“Like cat, like kit”: Spurgeon on motherhood
Chris Brauns kindly gives us a selection from Spurgeon’s Practical Wisdom (Banner), a book which I hope to review in full soon. This section is on the vital importance of a mother’s wise and principled care of her children.
Most men are what their mothers made them. The father is away from home all day, and has not half the influence over the children that the mother has. The cow has most to do with the calf. If a ragged colt grows into a good horse, we know who it is that combed him. A mother is therefore a very responsible woman, even though she may be the poorest in the land, for the bad or the good of her boys and girls very much depends upon her. As is the gardener such is the garden, as is the wife such is the family. Samuel’s mother made him a little coat every year, but she had done a deal for him before that: Samuel would not have been Samuel if Hannah had not been Hannah. We shall never see a better set of men till the mothers are better. We must have Sarahs and Rebekahs before we shall see Isaacs and Jacobs. Grace does not run in the blood, but we generally find that the Timothies have mothers of a godly sort.
Little children give their mother the headache, but if she lets them have their own way, when they grow up to be great children they will give her the heartache. Foolish fondness spoils many, and letting faults alone spoils more. Gardens that are never weeded will grow very little worth gathering; all watering and no hoeing will make a bad crop. A child may have too much of its mother’s love, and in the long run it may turn out that it had too little. Soft-hearted mothers rear soft-headed children; they hurt them for life because they are afraid of hurting them when they are young. Coddle your children, and they will turn out noodles. You may sugar a child till everybody is sick of it. Boys’ jackets need a little dusting every now and then, and girls’ dresses are all the better for occasional trimming. Children without chastisement are fields without ploughing. The very best colts want breaking in. Not that we like severity; cruel mothers are not mothers, and those who are always flogging and fault-finding ought to be flogged themselves. There is reason in all things, as the madman said when he cut off his nose.
Good mothers are very dear to their children. There’s no mother in the world like our own mother. My friend Sanders, from Glasgow, says, “The mither’s breath is aye sweet.” Every woman is a handsome woman to her own son. That man is not worth hanging who does not love his mother. When good women lead their little ones to the Saviour, the Lord Jesus blesses not only the children, but their mothers as well. Happy are they among women who see their sons and their daughters walking in the truth.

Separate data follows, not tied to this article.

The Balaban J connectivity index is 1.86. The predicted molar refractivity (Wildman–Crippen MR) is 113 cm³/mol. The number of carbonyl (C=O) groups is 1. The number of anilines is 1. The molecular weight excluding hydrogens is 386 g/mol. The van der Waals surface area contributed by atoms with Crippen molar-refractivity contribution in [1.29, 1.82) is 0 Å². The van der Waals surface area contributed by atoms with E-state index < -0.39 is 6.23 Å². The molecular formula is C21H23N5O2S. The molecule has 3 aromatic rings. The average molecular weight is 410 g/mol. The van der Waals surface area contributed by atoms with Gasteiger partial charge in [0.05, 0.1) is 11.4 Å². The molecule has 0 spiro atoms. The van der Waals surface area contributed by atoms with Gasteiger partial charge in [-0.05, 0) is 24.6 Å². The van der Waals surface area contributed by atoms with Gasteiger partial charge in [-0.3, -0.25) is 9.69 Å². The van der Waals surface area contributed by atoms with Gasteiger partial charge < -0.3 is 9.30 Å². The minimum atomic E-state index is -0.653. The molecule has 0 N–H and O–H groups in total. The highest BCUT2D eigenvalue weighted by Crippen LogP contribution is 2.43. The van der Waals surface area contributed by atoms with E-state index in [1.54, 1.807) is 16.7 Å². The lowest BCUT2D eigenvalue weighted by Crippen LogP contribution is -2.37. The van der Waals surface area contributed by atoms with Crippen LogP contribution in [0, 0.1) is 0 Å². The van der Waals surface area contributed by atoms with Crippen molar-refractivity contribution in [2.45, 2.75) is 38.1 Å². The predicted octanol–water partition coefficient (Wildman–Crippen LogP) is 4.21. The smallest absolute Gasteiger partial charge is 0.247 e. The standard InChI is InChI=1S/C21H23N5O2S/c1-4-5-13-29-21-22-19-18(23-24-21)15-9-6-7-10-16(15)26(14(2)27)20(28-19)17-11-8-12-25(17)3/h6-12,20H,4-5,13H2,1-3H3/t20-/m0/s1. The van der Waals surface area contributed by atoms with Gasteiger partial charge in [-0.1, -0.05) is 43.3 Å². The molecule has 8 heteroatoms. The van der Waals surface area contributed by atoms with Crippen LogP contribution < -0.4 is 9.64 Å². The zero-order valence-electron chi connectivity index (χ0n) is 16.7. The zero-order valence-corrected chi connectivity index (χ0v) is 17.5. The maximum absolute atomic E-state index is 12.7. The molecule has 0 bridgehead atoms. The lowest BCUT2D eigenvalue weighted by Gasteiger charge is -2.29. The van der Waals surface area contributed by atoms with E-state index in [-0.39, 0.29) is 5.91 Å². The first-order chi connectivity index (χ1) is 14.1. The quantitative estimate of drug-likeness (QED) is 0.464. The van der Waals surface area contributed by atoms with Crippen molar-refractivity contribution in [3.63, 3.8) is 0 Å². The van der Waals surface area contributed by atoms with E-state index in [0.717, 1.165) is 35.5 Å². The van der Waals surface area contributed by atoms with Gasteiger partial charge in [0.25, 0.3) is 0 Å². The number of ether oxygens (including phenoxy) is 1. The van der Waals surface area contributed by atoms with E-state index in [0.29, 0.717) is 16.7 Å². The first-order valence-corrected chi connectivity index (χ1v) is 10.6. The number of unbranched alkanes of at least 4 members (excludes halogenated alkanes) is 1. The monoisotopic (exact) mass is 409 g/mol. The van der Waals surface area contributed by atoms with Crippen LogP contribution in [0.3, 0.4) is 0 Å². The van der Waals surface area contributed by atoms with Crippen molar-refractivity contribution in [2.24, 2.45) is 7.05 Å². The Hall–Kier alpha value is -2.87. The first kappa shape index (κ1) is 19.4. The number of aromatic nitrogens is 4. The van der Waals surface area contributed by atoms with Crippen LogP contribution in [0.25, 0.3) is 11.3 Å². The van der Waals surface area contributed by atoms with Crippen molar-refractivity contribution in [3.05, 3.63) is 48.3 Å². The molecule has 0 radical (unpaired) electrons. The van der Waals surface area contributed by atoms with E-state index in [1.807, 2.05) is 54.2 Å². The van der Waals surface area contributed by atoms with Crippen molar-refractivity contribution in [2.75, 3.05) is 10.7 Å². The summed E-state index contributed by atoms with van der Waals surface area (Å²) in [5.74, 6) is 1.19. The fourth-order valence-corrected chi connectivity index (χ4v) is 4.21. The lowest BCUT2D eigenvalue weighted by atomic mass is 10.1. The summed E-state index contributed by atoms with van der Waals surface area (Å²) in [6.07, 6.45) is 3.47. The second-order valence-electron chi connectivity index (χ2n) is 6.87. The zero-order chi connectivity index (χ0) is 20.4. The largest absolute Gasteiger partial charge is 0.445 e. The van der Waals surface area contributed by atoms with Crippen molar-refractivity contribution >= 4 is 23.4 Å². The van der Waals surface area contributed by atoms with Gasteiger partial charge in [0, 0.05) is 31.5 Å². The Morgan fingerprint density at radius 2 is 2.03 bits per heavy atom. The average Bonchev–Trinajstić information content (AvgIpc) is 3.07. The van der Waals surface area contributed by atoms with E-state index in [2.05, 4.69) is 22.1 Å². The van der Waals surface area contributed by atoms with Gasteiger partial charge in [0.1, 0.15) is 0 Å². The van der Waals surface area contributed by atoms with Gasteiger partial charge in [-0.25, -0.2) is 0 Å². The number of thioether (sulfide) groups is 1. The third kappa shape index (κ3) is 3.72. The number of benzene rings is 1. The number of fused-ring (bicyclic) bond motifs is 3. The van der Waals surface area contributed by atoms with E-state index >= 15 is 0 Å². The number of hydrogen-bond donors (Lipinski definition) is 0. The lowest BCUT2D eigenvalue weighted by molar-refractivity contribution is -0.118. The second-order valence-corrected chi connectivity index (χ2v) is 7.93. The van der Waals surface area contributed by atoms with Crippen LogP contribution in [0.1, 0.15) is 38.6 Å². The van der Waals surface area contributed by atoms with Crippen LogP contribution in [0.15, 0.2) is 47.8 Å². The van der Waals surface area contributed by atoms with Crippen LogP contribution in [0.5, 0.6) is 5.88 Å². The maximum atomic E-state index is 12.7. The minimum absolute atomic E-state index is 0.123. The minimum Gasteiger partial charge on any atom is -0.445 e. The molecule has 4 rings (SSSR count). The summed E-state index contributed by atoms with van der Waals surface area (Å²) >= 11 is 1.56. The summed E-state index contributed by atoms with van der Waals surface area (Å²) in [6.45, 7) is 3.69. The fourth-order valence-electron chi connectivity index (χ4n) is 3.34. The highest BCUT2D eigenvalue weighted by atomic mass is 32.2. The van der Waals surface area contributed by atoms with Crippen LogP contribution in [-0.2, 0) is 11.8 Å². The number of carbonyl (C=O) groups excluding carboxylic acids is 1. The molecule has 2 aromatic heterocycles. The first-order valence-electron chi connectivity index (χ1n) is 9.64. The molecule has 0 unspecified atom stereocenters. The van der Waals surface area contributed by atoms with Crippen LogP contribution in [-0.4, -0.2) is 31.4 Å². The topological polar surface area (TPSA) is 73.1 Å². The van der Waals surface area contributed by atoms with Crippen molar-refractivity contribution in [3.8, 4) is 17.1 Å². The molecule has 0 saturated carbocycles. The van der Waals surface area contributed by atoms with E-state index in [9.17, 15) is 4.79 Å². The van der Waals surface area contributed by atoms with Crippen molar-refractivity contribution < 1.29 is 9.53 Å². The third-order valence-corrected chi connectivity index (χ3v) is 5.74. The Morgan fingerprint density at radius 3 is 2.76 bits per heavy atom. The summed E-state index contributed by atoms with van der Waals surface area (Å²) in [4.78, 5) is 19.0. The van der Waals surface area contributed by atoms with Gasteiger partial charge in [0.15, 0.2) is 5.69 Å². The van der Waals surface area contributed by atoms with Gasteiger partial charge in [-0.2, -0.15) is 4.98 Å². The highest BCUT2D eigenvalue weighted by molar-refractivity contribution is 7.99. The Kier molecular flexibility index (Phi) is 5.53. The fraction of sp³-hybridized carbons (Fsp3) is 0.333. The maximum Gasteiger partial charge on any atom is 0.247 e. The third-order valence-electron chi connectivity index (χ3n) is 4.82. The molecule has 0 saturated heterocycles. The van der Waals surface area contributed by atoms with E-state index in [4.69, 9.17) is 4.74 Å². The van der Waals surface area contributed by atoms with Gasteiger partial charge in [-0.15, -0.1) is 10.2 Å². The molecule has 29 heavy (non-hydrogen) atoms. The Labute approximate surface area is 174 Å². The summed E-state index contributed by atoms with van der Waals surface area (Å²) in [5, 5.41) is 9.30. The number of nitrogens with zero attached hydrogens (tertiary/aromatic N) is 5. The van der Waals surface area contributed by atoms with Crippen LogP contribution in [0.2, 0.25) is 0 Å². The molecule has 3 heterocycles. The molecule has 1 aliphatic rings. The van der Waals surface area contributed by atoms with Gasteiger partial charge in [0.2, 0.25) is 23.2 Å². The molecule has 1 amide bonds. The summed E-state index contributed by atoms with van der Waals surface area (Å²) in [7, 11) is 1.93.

He who thinks it easy to bring up a family never had one of his own. A mother who trains her children aright had need be wiser than Solomon, for his son turned out a fool. Some children are perverse from their infancy; none are born perfect, but some have a double share of imperfections. Do what you will with some children, they don’t improve. Wash a dog, comb a dog, still a dog is but a dog: trouble seems thrown away on some children. Such cases are meant to drive us to God, for he can turn blackamoors white, and cleanse out the leopard’s spots. It is clear that whatever faults our children have, we are their parents, and we cannot find fault with the stock they came of. Wild geese do not lay tame eggs. That which is born of a hen will be sure to scratch in the dust. The child of a cat will hunt after mice. Every creature follows its kind. If we are black, we cannot blame our offspring if they are dark too. Let us do our best with them, and pray the Mighty Lord to put his hand to the work. Children of prayer will grow up to be children of praise; mothers who have wept before God for their sons, will one day sing a new song over them. Some colts often break the halter, and yet become quiet in harness. God can make those new whom we cannot mend, therefore let mothers never despair of their children as long as they live. Are they away from you across the sea? Remember, the Lord is there as well as here. Prodigals may wander, but they are never out of sight of the Great Father, even though they may be ‘a great way off.’
Let mothers labor to make home the happiest place in the world. If they are always nagging and grumbling they will lose their hold of their children, and the boys will be tempted to spend their evenings away from home. Home is the best place for boys and men, and a good mother is the soul of home. The smile of a mother’s face has enticed many into the right path, and the fear of bringing a tear into her eye has called off many a man from evil ways. The boy may have a heart of iron, but his mother can hold him like a magnet. The devil never reckons a man to be lost so long as he has a good mother alive. O woman, great is thy power! See to it that it be used for him who thought of his mother even in the agonies of death.
For more from Spurgeon on the joys and responsibilities of motherhood, see here.